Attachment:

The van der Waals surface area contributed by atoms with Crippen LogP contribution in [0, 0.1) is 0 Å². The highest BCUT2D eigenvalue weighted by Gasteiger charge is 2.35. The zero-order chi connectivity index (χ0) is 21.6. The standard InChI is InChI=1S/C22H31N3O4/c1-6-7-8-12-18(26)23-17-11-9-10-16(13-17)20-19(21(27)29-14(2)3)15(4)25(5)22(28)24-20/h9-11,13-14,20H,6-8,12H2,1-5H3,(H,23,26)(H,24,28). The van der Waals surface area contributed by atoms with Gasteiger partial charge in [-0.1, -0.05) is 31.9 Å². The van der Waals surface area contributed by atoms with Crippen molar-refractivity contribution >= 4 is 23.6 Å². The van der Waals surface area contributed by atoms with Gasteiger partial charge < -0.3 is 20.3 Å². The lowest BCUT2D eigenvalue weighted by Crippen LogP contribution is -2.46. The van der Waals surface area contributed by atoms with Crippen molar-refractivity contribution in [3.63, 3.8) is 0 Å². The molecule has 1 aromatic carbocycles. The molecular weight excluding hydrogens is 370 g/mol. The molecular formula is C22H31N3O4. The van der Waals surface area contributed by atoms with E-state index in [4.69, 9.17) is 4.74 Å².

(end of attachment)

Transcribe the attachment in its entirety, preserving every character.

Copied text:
The van der Waals surface area contributed by atoms with Crippen LogP contribution in [0, 0.1) is 0 Å². The highest BCUT2D eigenvalue weighted by Gasteiger charge is 2.35. The zero-order chi connectivity index (χ0) is 21.6. The standard InChI is InChI=1S/C22H31N3O4/c1-6-7-8-12-18(26)23-17-11-9-10-16(13-17)20-19(21(27)29-14(2)3)15(4)25(5)22(28)24-20/h9-11,13-14,20H,6-8,12H2,1-5H3,(H,23,26)(H,24,28). The van der Waals surface area contributed by atoms with Gasteiger partial charge in [-0.1, -0.05) is 31.9 Å². The van der Waals surface area contributed by atoms with Crippen molar-refractivity contribution >= 4 is 23.6 Å². The van der Waals surface area contributed by atoms with Gasteiger partial charge < -0.3 is 20.3 Å². The lowest BCUT2D eigenvalue weighted by Crippen LogP contribution is -2.46. The van der Waals surface area contributed by atoms with Crippen molar-refractivity contribution in [3.63, 3.8) is 0 Å². The molecule has 1 aromatic carbocycles. The molecular weight excluding hydrogens is 370 g/mol. The molecular formula is C22H31N3O4. The van der Waals surface area contributed by atoms with E-state index in [4.69, 9.17) is 4.74 Å².